Alaska state lawmakers look to impose Medicaid work requirements

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Lawmakers in the Alaska Legislature have introduced bills that would require the state to seek work requirements for those enrolled in Medicaid.

The bills follow the Trump administration’s decision earlier this year to allow states to seek such requirements on Medicaid beneficiaries.

The legislation was introduced earlier this week in the Alaska Senate and last Friday in the state House.


It requires the state to craft a waiver asking the federal government for permission to implement a 20 hour per week requirement that Medicaid beneficiaries are working, looking for a job, participating in educational or training programs, volunteering or other such activities.

Last month, the Department of Health and Human Services issued guidance for states on designing work requirements in Medicaid, marking a major change for the health insurance program for low-income and disabled Americans. So far, the Trump administration has approved two such policies in Indiana and Kentucky. At least eight other states have work requirement waivers pending.

Alaska’s Department of Health and Social Services “continues to analyze the new federal guidance,” its spokesperson, Katie Marquette, wrote in an email. She noted that the majority of the Alaskans enrolled in Medicaid are children, retirees, disabled individuals or are in working households.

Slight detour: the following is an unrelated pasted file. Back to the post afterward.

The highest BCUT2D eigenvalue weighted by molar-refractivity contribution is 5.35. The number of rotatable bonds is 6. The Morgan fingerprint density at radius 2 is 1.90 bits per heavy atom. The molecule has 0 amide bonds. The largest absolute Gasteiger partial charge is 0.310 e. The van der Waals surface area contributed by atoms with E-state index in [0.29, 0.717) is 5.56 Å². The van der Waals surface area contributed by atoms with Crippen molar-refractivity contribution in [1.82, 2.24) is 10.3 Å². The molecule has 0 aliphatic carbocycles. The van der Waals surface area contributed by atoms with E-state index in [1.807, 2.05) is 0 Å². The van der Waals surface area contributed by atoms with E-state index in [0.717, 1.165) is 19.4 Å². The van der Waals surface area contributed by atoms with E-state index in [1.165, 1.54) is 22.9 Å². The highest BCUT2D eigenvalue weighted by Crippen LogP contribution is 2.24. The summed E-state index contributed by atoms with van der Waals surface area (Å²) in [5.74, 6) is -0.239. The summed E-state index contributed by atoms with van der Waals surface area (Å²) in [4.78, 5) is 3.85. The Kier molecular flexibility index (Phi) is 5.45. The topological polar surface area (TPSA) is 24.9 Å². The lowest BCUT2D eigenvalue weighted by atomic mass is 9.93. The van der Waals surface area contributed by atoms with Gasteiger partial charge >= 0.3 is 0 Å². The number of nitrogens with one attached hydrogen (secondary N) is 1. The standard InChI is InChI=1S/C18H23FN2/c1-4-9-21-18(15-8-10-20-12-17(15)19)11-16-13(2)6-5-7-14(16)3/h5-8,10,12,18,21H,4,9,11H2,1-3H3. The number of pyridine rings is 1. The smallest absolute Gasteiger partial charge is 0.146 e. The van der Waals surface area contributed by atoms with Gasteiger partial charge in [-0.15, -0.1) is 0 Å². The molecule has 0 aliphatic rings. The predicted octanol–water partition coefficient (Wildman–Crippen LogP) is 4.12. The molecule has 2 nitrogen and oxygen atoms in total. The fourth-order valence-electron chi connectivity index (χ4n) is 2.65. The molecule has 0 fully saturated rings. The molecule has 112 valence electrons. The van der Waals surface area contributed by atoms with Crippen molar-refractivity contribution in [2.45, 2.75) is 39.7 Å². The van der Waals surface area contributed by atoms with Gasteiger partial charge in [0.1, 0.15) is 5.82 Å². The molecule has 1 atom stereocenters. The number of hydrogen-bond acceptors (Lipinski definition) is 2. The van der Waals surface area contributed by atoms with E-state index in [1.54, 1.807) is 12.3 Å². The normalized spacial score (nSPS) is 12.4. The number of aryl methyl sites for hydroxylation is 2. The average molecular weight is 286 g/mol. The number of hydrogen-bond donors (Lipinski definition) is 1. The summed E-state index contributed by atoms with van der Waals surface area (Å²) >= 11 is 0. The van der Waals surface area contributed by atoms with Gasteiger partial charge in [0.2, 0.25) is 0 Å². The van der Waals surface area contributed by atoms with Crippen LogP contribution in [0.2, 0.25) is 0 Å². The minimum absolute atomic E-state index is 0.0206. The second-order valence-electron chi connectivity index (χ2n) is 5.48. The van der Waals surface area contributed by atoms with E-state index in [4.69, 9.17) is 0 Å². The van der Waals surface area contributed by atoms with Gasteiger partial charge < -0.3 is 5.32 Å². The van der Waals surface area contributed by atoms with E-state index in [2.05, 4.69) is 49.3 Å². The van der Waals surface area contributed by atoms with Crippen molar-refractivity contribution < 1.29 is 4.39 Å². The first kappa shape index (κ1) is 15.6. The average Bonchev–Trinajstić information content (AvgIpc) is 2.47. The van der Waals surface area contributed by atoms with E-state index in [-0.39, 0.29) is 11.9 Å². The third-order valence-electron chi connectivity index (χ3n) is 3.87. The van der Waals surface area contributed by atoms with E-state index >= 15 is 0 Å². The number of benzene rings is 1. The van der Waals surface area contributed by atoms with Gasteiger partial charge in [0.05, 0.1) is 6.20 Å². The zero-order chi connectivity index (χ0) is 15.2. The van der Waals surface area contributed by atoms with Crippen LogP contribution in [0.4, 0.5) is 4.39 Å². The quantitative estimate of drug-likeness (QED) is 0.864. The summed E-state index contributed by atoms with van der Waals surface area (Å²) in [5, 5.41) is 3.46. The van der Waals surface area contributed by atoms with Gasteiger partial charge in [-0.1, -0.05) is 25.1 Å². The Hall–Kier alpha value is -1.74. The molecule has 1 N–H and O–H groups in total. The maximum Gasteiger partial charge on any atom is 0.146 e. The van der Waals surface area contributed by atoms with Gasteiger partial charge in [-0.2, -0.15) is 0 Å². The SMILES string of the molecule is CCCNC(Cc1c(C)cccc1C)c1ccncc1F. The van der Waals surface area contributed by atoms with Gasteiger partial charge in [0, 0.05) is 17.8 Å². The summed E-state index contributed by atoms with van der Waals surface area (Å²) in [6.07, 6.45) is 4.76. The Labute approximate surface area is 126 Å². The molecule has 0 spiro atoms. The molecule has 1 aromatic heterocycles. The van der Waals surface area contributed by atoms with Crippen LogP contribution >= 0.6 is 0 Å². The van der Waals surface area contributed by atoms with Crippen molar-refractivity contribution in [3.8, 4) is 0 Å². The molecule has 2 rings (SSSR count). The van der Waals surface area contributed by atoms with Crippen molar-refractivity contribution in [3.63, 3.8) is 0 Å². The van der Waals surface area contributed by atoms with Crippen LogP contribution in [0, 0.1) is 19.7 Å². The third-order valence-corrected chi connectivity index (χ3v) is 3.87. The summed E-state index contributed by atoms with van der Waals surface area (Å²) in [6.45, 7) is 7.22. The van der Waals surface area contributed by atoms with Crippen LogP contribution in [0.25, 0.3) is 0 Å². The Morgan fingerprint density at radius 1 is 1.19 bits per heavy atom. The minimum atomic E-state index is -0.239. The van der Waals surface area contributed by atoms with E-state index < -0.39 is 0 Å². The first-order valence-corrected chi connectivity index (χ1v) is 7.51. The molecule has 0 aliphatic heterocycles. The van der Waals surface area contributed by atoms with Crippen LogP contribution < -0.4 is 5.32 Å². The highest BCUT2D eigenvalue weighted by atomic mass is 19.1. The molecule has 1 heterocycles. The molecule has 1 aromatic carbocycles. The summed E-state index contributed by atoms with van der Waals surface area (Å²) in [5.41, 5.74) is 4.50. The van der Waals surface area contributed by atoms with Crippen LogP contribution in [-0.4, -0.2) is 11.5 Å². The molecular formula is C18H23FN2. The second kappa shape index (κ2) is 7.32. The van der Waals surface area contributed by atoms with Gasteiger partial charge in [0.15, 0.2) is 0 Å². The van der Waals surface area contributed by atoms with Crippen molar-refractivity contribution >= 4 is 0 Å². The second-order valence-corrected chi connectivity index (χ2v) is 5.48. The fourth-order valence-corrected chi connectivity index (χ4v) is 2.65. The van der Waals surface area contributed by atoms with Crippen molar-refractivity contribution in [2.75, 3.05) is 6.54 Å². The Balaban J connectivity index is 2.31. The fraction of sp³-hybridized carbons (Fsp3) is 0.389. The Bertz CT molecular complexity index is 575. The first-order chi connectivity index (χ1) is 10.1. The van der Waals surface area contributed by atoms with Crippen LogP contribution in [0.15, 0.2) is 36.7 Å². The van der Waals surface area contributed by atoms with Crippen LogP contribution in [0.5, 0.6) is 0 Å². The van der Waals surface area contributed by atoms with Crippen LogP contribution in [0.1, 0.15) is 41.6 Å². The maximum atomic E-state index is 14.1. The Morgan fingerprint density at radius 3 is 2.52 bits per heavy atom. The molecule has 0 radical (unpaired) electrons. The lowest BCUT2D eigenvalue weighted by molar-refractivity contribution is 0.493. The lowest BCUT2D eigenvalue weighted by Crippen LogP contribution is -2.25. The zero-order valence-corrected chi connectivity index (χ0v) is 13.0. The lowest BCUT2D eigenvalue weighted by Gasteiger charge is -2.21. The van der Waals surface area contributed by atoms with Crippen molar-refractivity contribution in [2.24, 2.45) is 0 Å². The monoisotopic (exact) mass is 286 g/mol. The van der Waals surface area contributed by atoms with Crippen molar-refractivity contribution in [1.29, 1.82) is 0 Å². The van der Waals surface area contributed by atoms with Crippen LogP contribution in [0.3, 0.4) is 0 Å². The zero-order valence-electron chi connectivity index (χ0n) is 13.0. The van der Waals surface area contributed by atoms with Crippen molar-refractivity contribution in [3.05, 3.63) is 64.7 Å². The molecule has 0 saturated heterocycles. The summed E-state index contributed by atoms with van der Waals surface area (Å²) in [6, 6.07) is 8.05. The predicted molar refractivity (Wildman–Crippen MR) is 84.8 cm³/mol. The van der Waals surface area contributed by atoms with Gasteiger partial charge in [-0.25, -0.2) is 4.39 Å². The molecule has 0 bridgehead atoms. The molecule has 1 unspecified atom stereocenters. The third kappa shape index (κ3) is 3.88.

“The department will work with lawmakers to identify the federal requirements and the impacts of implementing such a proposal,” Marquette wrote.

Work requirements have typically been pushed by Republicans. Democrats have blasted them as a measure designed to kick people off of Medicaid.

The Trump administration has defended the decision, saying that having a job improves people’s health.

Alaska’s Legislature is divided, with Democrats controlling the House and Republicans controlling the Senate.

Senate President Pete Kelly (R), one of the sponsors of the bill, told The Associated Press work requirements should be viewed as a “privilege” and not as a punishment. The House bill was sent to three committees, which, according the AP, suggests it could face a challenge in advancing.  

Alaska’s independent governor, Bill Walker, expanded Medicaid in the state in 2015 under an executive order.

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